James Phillips, ed. Cinematic Thinking: Philosophical Approaches to the New Cinema. Stanford: Stanford University Press, 2008. ix + 192 pp. $50.00 (cloth), ISBN 978-0-8047-5800-0; $19.95 (paper), ISBN 978-0-8047-5801-7.
Reviewed by Jennifer Marston William (Department of Foreign Languages and Literatures, Purdue University)
Published on H-German (March, 2009)
Commissioned by Susan R. Boettcher
Introducing Old Philosophers to the New Cinema
The "New Cinema," thriving in the 1940s through the 1980s in various guises such as Italian neorealism, the French New Wave, and the New German Cinema, is no longer particularly new. But its influence persists in contemporary filmmaking, and novel approaches to analyzing the old New Cinema continue to surface, as exemplified by James Phillips's edited volume. With its coverage of a diverse, cross-cultural selection of filmmakers, this collection demonstrates the multifaceted nature of the New Cinema, or of what can be described as innovative international filmmaking of the extended postwar period.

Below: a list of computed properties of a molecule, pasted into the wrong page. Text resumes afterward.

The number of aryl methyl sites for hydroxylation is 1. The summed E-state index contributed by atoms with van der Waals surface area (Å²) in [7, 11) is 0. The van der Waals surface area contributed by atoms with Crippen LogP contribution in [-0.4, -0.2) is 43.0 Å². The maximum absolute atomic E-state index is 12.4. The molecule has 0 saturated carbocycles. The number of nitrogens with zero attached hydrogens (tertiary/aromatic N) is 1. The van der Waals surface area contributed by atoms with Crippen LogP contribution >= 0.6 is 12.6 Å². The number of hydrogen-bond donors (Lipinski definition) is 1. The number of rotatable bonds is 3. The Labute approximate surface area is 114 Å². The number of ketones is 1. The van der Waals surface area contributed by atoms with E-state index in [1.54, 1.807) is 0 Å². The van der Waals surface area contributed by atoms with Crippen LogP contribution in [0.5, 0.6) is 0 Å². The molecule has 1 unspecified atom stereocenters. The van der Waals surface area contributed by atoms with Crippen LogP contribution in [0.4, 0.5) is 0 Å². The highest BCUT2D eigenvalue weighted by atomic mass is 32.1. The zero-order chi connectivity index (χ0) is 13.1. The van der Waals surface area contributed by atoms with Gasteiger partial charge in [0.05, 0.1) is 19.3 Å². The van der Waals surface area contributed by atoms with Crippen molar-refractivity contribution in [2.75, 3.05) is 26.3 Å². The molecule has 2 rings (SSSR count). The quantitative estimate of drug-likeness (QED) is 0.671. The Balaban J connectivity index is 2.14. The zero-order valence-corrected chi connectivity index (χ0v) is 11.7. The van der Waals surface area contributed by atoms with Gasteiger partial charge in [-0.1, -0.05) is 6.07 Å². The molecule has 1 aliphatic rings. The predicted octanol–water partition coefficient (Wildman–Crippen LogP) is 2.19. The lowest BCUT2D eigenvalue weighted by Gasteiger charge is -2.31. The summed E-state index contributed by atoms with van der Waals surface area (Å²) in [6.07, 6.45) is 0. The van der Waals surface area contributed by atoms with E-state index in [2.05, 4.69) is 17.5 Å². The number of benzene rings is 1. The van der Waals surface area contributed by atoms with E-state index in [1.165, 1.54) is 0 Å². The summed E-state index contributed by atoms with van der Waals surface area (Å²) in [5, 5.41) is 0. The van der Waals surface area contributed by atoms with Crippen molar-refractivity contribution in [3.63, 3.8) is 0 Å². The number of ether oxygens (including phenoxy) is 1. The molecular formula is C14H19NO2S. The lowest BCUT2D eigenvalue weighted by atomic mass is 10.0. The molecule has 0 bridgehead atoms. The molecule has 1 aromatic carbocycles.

In his short introduction, Phillips explains the New Cinema as "the resurgence of various national film industries after the devastation wrought by World War II and the commercial dominance of the American sound film" (p. 2). He seems to assume a familiarity with New Cinema's manifestations in different cultures during the postwar era, as he merely names them without reviewing their characteristics or major players. While this is probably a safe assumption about his readership, a reader not well versed in film history may desire more details about the grouping of these particular directors and the traditions in which--or often against which--they worked. We are not introduced to the complex filmmaking of directors like Luchino Visconti, Michelangelo Antonioni, Carlos Saura, or Glauber Rocha, and we are given no indication of how they fit in to the history of the New Cinema. However, Phillips does offer an explanation for the inclusion of Alfred Hitchcock and Claire Denis, who might at first glance be considered the volume's outliers in terms of the historical and geographical coordinates of their filmmaking, but who both reject the clichés and conventions of Hollywood in ways resembling those of the New Cinema.